Butter up the popcorn as The Herald‘s film experts reveal the must-see Australian flicks of 2011.
LAST year, Australian cinema gave us a high-quality, internationally acclaimed Melbourne crime drama (Animal Kingdom), a successful adaptation of a beloved teen novel (Tomorrow, When the War Began) and an exuberant Aboriginal musical (Bran Nue Dae) – among many others. Thanks to filmmakers both long-established and freshly minted, producing everything from potent dramas and documentaries to animations and unconventional superhero movies, this year has the potential to be even more diverse, challenging and entertaining. Metro asked four of the Herald‘s film writers to tell us about the Australian flicks they’re most looking forward to this year.
Wasted on the Young Ben C. Lucas’s debut feature received an honourable mention in competition at last year’s Sydney Film Festival. It’s said to be a tense drama, set in a private school, with a twist in the narrative towards "moral fable". The cast are young and pretty and the characters indulge in lots of drugs and sex. Opens March 3.
Dreamland Ivan Sen’s latest, starring Daniel Roberts and Tasma Walton, sounds intriguing. It’s about a man (Roberts) obsessed with UFOs, who wanders around the Nevada desert near Area 51, looking up at the skies. The film was shown at the Pusan International Film Festival in South Korea. Expect some breathtaking imagery in an experimental vein from the director of Beneath Clouds. Opens TBC.
Hail Amiel Courtin-Wilson has been one of the bright young documentary talents since Chasing Buddha and Bastardy. This looks to be a hybrid of fiction and documentary, based on stories of former criminal Daniel P. Jones. Courtin-Wilson recorded the stories and turned them into a script. Expect this to be elegantly constructed, challenging and thoughtful. Opens TBC.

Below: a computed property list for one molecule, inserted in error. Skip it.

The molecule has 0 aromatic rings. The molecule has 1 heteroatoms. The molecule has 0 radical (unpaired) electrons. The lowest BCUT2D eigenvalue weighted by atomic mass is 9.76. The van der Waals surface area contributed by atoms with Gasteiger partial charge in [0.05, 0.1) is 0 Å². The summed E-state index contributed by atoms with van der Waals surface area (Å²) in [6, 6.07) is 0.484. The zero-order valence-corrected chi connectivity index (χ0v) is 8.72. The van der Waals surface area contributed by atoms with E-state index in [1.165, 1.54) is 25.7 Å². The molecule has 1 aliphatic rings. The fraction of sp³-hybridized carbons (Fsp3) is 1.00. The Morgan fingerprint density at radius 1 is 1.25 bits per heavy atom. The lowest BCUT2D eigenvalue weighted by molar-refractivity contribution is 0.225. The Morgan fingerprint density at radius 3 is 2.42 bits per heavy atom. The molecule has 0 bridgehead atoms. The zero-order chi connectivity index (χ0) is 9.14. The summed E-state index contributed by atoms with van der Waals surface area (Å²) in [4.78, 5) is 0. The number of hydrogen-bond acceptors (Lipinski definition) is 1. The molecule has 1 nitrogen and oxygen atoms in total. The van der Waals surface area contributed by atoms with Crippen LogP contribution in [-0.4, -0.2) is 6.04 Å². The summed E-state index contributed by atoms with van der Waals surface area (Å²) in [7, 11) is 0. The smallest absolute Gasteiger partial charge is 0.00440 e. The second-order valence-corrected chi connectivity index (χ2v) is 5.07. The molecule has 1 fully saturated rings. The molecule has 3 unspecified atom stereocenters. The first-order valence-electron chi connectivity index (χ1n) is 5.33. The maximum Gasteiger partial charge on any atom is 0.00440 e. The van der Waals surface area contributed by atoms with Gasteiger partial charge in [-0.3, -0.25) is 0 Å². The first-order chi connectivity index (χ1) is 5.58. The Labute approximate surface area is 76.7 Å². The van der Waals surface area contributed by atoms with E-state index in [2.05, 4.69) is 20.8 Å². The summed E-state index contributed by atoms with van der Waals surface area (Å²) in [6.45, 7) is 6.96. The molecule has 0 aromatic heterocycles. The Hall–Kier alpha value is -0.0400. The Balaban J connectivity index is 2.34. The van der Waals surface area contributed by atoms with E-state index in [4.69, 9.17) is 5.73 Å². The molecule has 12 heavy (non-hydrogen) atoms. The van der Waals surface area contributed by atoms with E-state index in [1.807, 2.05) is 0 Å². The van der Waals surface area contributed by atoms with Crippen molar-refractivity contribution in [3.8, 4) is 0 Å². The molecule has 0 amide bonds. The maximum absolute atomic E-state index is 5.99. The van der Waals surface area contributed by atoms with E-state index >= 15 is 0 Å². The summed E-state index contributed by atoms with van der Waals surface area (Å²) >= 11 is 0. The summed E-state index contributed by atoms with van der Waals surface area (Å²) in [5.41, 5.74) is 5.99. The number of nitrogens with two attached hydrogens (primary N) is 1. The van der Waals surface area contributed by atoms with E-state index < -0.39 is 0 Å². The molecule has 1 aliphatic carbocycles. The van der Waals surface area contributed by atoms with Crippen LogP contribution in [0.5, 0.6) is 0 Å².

The Eye of the Storm The conjunction of veteran Australian director Fred Schepisi and Patrick White’s novel about a fractured family makes this one irresistible. Judy Davis and Geoffrey Rush top an impressive bill as an estranged brother and sister brought together by the impending death of their mother, played by Charlotte Rampling – who’s unlikely to be inhibited by being chair-bound. Opens midyear.
Happy Feet 2 George Miller could be pushing his luck with a sequel to his animated hit of 2006. How funny can you continue to be about a colony of black-and-white birds who spend months on a block of ice? However, he and Australian visual-effects company Animal Logic poured such vivacity into their coming-of-age story about Mumble, the tap-dancing emperor penguin, that I’m full of optimism. Pink, Matt Damon and Brad Pitt join the sequel’s voice cast, which is again headed by Elijah Wood. Opens December 26.